It is quite expensive to travel between Australia and the US, so this is the first time since he left that we have seen his face. There were days when I missed him so much that it physically hurt in my chest to think about it. Still, I did not know just how much I missed him until I was at the airport looking for him.
Uncontrollable tears started streaming down my face as I looked for him. When I found him, I ran to him and threw my arms around his neck crying without restraint at this point and trembling from the joyful emotions of it all.
I have been able to hug him anytime I wanted for a couple days now. I’ve been able to kiss his face. I’ve cheerfully told his fiancée all kinds of stories about his childhood and teenage days. I have him for a few more days to spoil and hug and kiss. I am one very happy momma.
As he woke me up playing a guitar in the other room this morning, I smiled at his inconsideration because his fiancée told me he does this to her early in the morning while she is still sleeping. My wry smile did not last long as the realisation of this week’s deaths was the next thought to cross my mind.

How to build a beautiful life

(Originally published in Guyana’s Stabroek News on 14 July 2012)

Recently, a friend posted on Facebook that she loved her life. I commented on her post, “You’ve made a good life for yourself. The life you love is a direct consequence of the fact that you made good decisions for yourself.”
Creating a good life is no easy thing. Life seems to throw all kinds of obstacles in the way until sometimes it is easier to just give up or to self-medicate to forget about how hard life can be.
We all want a beautiful life, but we do not think about what it takes to create such a great life. A beautiful life does not just happen and is not reserved only for lucky people. A beautiful and fulfilling life is crafted and carefully implemented through years of planning and good decision-making.
For example, my friend has created a beautiful life for herself, but it was not always this way. She has gone through some tough times and had to make some very difficult decisions. However, she faced her problems head on and found the strength to pave a path that would lead to a better life.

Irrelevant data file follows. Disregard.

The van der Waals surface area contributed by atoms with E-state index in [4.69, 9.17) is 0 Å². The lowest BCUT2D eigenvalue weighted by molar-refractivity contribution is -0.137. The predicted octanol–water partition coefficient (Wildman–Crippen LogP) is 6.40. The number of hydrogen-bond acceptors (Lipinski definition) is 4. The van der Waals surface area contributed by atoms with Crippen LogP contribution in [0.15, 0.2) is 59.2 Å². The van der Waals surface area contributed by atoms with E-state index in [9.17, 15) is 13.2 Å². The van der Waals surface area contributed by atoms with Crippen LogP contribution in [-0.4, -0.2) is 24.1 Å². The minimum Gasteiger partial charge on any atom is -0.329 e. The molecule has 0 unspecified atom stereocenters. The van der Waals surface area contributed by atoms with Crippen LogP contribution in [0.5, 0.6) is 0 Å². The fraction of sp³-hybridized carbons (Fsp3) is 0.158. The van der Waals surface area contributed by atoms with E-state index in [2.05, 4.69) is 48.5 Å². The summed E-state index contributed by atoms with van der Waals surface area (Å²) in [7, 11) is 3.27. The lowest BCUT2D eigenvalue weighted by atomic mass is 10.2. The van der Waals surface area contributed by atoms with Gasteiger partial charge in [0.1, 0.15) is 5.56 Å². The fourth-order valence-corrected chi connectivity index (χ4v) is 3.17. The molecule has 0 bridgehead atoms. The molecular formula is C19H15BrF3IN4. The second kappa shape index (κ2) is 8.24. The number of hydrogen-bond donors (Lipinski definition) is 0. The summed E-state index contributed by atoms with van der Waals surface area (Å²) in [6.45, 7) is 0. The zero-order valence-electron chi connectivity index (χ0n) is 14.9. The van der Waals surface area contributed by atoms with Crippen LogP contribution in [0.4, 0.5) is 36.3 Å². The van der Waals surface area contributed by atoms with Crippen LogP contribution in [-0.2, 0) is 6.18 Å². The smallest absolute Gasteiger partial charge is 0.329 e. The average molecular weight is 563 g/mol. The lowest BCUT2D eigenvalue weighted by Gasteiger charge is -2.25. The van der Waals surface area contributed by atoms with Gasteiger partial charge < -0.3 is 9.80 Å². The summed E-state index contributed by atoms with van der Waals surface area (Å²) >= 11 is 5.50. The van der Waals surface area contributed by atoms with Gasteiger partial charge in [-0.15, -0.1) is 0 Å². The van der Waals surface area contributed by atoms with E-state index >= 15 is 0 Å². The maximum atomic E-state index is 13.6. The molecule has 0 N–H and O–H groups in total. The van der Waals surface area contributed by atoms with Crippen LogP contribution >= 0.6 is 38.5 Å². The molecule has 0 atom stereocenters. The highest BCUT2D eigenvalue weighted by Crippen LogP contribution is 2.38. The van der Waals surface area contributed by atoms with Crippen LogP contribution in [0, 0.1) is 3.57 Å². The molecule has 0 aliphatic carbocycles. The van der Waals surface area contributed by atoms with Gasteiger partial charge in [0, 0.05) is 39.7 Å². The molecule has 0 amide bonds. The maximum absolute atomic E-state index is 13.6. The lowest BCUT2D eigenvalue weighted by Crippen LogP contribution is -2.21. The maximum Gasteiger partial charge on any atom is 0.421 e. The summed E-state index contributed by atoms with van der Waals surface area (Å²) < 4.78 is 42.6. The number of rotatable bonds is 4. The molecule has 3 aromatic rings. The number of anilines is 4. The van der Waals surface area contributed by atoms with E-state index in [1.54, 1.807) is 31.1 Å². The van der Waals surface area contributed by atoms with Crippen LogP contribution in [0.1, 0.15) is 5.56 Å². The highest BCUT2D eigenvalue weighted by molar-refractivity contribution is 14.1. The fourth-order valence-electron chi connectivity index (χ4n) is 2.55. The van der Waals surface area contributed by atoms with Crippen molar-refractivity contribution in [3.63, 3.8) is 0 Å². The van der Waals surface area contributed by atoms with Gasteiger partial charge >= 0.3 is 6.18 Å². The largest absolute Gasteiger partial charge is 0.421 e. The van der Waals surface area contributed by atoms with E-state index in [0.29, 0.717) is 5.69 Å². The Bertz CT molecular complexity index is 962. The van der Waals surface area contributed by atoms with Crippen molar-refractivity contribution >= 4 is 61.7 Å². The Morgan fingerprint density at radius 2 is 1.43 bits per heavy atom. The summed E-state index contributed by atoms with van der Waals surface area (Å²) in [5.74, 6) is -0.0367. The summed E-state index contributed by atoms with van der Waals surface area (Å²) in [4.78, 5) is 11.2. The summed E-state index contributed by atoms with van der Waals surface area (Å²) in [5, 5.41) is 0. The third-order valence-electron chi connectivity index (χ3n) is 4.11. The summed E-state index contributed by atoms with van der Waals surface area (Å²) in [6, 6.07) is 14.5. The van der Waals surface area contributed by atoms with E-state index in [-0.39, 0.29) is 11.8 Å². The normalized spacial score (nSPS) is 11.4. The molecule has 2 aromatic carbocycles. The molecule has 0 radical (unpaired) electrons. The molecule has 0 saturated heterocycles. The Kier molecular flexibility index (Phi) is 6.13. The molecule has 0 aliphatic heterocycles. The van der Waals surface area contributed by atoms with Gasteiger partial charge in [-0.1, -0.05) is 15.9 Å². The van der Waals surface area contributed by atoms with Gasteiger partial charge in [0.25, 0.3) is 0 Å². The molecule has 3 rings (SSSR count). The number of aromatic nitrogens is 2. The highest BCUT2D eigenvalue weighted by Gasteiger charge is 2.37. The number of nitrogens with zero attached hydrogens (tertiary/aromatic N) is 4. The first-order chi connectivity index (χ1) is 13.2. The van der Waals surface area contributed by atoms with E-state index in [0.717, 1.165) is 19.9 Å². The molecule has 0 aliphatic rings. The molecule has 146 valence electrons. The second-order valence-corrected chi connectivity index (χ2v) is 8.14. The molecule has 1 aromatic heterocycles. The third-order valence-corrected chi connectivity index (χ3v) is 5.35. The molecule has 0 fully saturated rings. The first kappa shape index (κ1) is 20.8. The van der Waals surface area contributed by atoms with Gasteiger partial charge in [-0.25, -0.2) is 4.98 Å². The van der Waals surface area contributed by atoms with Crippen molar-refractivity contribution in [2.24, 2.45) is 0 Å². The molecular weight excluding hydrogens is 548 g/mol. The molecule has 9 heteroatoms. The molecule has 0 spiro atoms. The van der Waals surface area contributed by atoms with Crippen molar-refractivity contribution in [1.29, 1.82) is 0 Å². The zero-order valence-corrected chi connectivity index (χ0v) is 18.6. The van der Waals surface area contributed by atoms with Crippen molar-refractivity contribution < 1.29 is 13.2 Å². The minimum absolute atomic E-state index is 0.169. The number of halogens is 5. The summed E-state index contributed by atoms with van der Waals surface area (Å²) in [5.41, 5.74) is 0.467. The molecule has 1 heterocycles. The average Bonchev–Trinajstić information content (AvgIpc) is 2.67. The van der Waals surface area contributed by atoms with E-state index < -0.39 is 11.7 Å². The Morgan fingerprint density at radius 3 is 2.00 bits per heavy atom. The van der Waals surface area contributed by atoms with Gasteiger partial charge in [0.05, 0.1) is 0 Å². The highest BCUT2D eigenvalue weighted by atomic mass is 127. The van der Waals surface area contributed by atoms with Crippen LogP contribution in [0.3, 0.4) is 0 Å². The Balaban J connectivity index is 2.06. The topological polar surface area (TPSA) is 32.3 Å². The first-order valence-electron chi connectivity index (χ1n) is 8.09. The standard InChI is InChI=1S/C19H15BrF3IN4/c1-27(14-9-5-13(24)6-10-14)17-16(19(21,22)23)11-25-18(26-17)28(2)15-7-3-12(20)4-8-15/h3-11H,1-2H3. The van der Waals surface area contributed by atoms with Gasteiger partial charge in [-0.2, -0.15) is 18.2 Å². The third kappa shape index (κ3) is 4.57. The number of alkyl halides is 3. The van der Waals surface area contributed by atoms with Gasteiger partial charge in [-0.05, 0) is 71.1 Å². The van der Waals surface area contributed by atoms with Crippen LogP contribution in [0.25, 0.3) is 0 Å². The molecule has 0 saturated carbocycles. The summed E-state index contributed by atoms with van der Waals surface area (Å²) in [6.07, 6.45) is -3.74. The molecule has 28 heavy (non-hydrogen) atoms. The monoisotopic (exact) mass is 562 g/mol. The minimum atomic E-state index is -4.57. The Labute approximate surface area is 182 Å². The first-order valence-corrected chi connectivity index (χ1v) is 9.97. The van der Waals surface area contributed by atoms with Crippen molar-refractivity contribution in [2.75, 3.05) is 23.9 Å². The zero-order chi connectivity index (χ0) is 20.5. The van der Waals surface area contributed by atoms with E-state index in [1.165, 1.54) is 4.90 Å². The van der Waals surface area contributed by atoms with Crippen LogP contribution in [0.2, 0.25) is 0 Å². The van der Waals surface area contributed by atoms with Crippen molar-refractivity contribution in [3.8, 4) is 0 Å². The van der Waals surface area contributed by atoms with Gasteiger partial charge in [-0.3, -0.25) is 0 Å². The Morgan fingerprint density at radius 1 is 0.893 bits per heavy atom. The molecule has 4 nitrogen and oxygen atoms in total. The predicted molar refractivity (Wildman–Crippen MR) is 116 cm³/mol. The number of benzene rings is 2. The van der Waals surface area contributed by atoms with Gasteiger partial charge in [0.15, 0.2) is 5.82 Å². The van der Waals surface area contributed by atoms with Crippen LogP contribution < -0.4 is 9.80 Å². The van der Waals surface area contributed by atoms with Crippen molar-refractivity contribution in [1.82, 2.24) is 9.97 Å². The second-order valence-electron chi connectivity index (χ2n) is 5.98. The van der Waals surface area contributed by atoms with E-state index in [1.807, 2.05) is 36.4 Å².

We have all made bad choices at some point in our lives. Who hasn’t been there? It could be as simple as doing something without thinking that casts a reputation that does not truly reflect the person inside. Or it could be an unwise choice, like deciding to date a “bad boy” instead of a guy with a good heart that comes from a stable home.
In the end, that bad boy could cause physical, emotional and mental harm that will stick around for years – maybe even the rest of you life. Such decisions not only effect you, Sister, but if you get caught in a long-term abusive relationship, it can effect your children, your extended family and your friends.
All because you thought it would be cool to date a “bad boy.” Bad choice. Bad choices never create beautiful lives. If you choose badly, bad things will be the result. No one is immune to this pattern. Our choices determine the course of our lives.

Corporal punishment is ineffective and counterproductive

(Originally published in Guyana’s Stabroek News on 7 July 2012)

The ongoing conversation on corporal punishment is of particular interest to me because I am a survivor of domestic violence at the hands of my own mother. I comprehend that in some minds there is a difference between spanking your child and beating your child, but because of my abusive background I see things a bit differently.
Though it was years ago, I have written before on the abuse I suffered at the hands of my mother who abused me verbally, emotionally and physically, day after day, year after year, until I moved out of her house and married. In fact, the fervour that burns deep inside me against violence of any sort is ensconced in the brutal memories of a defenceless little girl.